The geochemical and isotopic (strontium, boron, radium, oxygen, hydrogen) variations of geothermal waters from five different regions in Morocco were investigated in order to evaluate the sources of solutes and the mechanisms of water-rock interaction. During 2008 to 2010, twenty-two geothermal water samples were collected from the southern, central, and northern parts of Morocco. The water samples were analyzed for major and trace elements, stable isotopes (δ18O, δ2H) naturally occurring radionuclides (226Ra, 228Ra, 224Ra), and isotopes of dissolved strontium (87Sr/86Sr) and boron (δ11B). The Moroccan geothermal waters exhibited a wide range of salinity, ranging from 590 to 25,000 mg/L with predominance of chloride, sodium, sulfate, calcium, and bicarbonate ions. Integration of the geochemical and isotope data suggests that the geothermal waters in Morocco originate from recharge of meteoric water and water-rock interactions. The predominance of chloride and sodium and the relatively low Br/Cl ratios (<1.5 × 10−3), combined with Ca/SO4 ratios ∼1 suggest that halite and sulfate (gypsum/anhydrite) minerals are the major rock sources for mineralization of the geothermal waters. The variations of 87Sr/86Sr ratios (0.7076–0.7122) and δ11B (5.3‰–29.3‰) were used to distinguish two rock sources (1) dissolution of marine sulfate/carbonate rocks with Sr isotope composition that correspond to the expected ratios in seawater during time of deposition; and (2) non-marine sources with higher 87Sr/86Sr and δ11B, presumably from interactions with clay minerals and shale rocks. The variations of radium isotopes indicate that the alpha-recoil of the parent nuclides on the host rocks caused mobilization of the short-lived 224Ra and 228Ra to the geochemical waters. The low 228Ra/226Ra ratios (activity ratios of 0.04–0.14) measured in the geothermal waters mimic the Th/U ratios in the source rocks, which indicate predominance of uranium over thorium. Our data show that some of the geothermal waters in Morocco are characterized by high salinity, and in some systems also by elevated radioactivity above international drinking water standards, which limits their utilization for agricultural and domestic applications. Adequate treatment is therefore required to use geothermal waters in Morocco as an alternative or additional water source. Other geothermal waters with low mineralization can be utilized as alternative resource for the agricultural and domestic sectors without any restrictions.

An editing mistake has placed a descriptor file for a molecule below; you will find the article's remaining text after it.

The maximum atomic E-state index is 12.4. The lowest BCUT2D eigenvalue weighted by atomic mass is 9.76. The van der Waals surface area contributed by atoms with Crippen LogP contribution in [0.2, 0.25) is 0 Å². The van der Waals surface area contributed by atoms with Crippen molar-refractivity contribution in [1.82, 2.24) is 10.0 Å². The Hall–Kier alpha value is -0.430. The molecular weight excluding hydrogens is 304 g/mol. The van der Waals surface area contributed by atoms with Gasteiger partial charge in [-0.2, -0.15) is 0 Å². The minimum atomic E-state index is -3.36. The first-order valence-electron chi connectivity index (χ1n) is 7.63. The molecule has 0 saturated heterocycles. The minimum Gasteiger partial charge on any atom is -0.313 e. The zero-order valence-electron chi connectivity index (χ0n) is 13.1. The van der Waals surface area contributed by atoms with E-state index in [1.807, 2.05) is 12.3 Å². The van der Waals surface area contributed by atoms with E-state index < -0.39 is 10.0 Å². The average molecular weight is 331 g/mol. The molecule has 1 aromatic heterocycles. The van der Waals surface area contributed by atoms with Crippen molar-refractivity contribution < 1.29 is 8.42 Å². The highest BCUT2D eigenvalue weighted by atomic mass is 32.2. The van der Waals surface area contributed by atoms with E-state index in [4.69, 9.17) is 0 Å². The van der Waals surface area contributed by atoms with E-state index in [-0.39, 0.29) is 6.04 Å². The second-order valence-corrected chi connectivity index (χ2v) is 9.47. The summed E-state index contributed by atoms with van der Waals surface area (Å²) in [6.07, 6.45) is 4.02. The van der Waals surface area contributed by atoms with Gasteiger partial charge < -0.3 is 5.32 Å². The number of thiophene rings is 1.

All Science Journal Classification (ASJC) codes
- Environmental Chemistry
- Geochemistry and Petrology